1976 Toyota Corolla KE-30 1.2 from Norway
A Toyota is a Toyota - reliable as hell!
My seats are worn.
The engine broke down at 131000 km. due to the previous owner's inability to check the oil level and eventually change the oil. The oil pressure was quite low and the oil lamp was lit for over 5 seconds after the car had started before it went dark.
The car is a dream to drive. Very comfortable gearbox, it shifts like a dream, and the clutch is as easy to press in as on a newer car.
It handles well, but is not too good on iced roads if you do not know how to drive a rear-wheel-driven car. It is easy to get the rear part slipping.
The engine on these cars are very tough and can run on an on forever (3K). However, the previous owner of this car did not see to the oil pressure and oil replacement, and as a result of this, the motor died.
The dashboard lights are not too bright, and can be hard to see when driving in tunnels during the day and other such environments. However, when it is pitch black outside, you can see it.
There was once a break-in into the gas tank of the car, and as a result of this, gas is flowing back out from the fuel filling tract when pushing the accelerator to the floor.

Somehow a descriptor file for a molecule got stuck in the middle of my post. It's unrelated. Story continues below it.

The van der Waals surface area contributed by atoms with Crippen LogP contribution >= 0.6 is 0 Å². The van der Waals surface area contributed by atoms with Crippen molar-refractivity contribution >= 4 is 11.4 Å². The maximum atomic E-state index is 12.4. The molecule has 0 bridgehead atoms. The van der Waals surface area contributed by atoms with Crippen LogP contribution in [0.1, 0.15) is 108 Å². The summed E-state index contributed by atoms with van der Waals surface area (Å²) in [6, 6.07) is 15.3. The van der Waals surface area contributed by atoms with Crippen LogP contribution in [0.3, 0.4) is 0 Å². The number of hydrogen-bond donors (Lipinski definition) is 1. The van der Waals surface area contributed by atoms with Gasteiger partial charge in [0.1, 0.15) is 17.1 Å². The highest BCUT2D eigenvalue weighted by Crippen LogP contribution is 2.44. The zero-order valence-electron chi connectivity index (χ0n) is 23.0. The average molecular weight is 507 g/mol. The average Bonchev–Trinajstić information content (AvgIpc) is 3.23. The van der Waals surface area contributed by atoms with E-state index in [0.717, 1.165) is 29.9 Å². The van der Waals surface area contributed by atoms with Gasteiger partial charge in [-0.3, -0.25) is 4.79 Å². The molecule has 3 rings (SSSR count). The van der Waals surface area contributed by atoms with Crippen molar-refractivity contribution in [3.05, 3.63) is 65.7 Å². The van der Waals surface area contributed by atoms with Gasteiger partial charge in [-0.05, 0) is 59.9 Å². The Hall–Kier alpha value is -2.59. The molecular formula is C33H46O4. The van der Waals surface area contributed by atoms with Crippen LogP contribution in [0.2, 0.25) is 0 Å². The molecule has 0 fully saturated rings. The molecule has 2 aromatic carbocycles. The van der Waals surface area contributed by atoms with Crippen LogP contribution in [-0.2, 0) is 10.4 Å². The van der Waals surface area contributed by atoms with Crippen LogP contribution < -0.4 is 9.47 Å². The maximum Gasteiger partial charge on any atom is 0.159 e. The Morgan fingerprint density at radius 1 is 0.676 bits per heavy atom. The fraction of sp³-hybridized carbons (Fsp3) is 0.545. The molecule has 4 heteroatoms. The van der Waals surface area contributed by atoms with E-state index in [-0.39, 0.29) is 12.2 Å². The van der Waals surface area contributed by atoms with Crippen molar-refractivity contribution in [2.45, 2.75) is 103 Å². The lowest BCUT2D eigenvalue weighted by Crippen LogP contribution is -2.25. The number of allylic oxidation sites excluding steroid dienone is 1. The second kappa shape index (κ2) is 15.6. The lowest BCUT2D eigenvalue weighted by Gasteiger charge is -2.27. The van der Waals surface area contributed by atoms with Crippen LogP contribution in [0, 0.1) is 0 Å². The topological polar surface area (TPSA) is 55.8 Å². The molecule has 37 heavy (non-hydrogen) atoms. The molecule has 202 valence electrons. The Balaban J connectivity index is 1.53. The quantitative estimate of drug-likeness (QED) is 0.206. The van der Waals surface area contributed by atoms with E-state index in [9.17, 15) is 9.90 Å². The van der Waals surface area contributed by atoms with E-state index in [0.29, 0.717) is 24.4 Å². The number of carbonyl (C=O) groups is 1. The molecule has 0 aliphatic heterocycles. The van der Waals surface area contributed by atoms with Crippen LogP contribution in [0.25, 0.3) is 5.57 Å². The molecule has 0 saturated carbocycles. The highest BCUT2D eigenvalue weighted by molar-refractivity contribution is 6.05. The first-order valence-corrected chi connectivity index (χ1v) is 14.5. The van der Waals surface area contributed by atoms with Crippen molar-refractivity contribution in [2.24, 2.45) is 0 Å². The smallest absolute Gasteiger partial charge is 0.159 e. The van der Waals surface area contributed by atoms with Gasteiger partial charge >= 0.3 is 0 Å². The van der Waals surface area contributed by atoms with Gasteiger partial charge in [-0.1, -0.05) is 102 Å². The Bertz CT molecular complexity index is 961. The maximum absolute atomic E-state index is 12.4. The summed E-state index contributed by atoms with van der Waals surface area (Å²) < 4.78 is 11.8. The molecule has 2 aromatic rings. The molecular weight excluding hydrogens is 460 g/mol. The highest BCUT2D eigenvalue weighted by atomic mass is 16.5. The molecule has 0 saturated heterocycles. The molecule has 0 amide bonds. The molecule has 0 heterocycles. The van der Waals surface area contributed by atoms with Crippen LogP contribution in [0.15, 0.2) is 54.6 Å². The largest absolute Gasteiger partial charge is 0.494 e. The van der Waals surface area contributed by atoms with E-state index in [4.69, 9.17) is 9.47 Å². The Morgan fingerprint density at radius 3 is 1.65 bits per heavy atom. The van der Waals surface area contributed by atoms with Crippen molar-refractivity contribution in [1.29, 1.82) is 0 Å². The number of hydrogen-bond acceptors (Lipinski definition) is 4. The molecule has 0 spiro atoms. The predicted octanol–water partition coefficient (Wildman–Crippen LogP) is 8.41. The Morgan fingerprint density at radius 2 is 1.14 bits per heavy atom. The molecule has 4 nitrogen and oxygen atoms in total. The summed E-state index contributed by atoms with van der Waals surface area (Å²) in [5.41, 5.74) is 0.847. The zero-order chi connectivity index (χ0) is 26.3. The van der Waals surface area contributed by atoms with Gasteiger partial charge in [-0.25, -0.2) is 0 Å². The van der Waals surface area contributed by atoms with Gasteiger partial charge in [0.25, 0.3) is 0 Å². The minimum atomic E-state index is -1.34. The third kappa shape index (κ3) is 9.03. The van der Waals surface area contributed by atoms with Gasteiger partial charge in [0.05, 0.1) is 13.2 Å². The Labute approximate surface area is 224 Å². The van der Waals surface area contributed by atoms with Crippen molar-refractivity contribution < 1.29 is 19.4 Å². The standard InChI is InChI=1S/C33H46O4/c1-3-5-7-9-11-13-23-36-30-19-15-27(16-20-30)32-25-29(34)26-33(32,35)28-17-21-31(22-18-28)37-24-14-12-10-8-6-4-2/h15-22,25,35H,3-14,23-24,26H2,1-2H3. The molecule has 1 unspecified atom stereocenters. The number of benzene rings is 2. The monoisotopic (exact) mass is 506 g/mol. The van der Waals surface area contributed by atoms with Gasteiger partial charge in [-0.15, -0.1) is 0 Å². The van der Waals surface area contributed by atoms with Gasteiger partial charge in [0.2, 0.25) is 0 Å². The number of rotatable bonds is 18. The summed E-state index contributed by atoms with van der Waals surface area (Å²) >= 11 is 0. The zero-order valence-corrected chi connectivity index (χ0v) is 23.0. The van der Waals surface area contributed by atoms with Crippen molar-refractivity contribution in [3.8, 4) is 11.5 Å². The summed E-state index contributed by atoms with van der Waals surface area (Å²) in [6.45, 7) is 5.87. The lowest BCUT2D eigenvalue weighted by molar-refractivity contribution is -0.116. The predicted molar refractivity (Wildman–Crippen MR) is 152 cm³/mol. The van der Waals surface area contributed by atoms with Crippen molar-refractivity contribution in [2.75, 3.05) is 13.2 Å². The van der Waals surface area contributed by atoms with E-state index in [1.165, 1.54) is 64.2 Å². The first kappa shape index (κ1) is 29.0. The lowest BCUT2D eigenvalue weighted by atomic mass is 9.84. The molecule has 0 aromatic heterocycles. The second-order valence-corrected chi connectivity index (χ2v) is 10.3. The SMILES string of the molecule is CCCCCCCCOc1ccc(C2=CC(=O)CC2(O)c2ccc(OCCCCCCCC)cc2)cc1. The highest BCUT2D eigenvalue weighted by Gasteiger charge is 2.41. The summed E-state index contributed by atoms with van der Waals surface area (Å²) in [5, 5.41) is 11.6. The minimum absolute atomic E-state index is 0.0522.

Apart from this, the car has been rust-treated a lot of times since it was built, and it is still without rust, even though corrosion was a serious problem on these cars.
Low fuel consumption. I would definitely own another one!
Would you buy another car from this manufacturer? Yes
Review Date: 6th August, 2006
I got a 1976 toyota corolla that I have managed to improve a bit, with renewed dash, aluminum wheels and seats. It is a great car, not too fast though, but strong built. I have thought of selling it to buy a newer one, but sometimes I don't know because everybody says that they are so good. It is carburated, and it makes it not too economic even though it has a 1200 cc engine. Could that be improved? I will have to think more about selling it...
-could anything done to improve this-
Years ago I owned a Corolla 30 and wanted to improve performance etc. The 1600cc engine, gearbox and front McPherson struts (with brakes etc) from a Toyota liftback of similar vintage (also sometimes called 'Corolla' but completely different body) all were fitted without too much difficulty. Other than having to weld new engine mounts, change from wire to hydraulic clutch and cut a new hole for the gearstick, it appeared that Toyota had designed the shell so it could take these bits (but never did on the 30).
It all ended in a car that was a fair bit faster and a bit more economical (eventually uprated the rear diff also).